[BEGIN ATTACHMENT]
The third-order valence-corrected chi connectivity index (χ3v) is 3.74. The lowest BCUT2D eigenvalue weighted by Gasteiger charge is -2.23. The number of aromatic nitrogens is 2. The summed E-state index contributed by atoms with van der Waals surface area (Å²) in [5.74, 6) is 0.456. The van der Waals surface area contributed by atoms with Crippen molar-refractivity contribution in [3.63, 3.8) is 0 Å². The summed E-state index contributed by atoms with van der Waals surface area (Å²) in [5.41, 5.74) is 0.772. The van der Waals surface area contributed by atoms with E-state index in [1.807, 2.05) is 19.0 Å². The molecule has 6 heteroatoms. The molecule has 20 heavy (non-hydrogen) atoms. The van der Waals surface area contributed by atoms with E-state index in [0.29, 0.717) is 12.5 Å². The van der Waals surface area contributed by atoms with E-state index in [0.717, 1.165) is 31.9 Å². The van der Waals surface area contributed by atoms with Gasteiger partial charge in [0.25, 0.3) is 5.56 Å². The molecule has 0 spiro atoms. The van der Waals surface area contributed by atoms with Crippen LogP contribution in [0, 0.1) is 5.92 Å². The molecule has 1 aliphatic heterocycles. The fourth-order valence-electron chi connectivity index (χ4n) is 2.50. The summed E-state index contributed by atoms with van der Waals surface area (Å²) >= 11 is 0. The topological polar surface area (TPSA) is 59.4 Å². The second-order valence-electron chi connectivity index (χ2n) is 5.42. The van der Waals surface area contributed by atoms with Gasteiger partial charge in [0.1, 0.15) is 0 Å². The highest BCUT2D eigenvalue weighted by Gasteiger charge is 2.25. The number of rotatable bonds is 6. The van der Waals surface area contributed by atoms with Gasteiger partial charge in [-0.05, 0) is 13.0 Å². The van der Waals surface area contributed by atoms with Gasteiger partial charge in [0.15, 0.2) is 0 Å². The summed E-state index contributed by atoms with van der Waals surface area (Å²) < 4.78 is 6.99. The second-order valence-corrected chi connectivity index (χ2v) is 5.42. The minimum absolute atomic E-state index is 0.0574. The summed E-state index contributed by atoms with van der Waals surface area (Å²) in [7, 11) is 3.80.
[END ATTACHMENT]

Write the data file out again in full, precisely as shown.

The third-order valence-corrected chi connectivity index (χ3v) is 3.74. The lowest BCUT2D eigenvalue weighted by Gasteiger charge is -2.23. The number of aromatic nitrogens is 2. The summed E-state index contributed by atoms with van der Waals surface area (Å²) in [5.74, 6) is 0.456. The van der Waals surface area contributed by atoms with Crippen molar-refractivity contribution in [3.63, 3.8) is 0 Å². The summed E-state index contributed by atoms with van der Waals surface area (Å²) in [5.41, 5.74) is 0.772. The van der Waals surface area contributed by atoms with E-state index in [1.807, 2.05) is 19.0 Å². The molecule has 6 heteroatoms. The molecule has 20 heavy (non-hydrogen) atoms. The van der Waals surface area contributed by atoms with E-state index in [0.29, 0.717) is 12.5 Å². The van der Waals surface area contributed by atoms with E-state index in [0.717, 1.165) is 31.9 Å². The van der Waals surface area contributed by atoms with Gasteiger partial charge in [0.25, 0.3) is 5.56 Å². The molecule has 0 spiro atoms. The van der Waals surface area contributed by atoms with Crippen LogP contribution in [0, 0.1) is 5.92 Å². The molecule has 1 aliphatic heterocycles. The fourth-order valence-electron chi connectivity index (χ4n) is 2.50. The summed E-state index contributed by atoms with van der Waals surface area (Å²) >= 11 is 0. The topological polar surface area (TPSA) is 59.4 Å². The second-order valence-electron chi connectivity index (χ2n) is 5.42. The van der Waals surface area contributed by atoms with Gasteiger partial charge in [0.1, 0.15) is 0 Å². The highest BCUT2D eigenvalue weighted by Gasteiger charge is 2.25. The number of rotatable bonds is 6. The van der Waals surface area contributed by atoms with Gasteiger partial charge in [-0.05, 0) is 13.0 Å². The van der Waals surface area contributed by atoms with Gasteiger partial charge in [0.15, 0.2) is 0 Å². The summed E-state index contributed by atoms with van der Waals surface area (Å²) < 4.78 is 6.99. The second-order valence-corrected chi connectivity index (χ2v) is 5.42. The minimum absolute atomic E-state index is 0.0574. The summed E-state index contributed by atoms with van der Waals surface area (Å²) in [7, 11) is 3.80.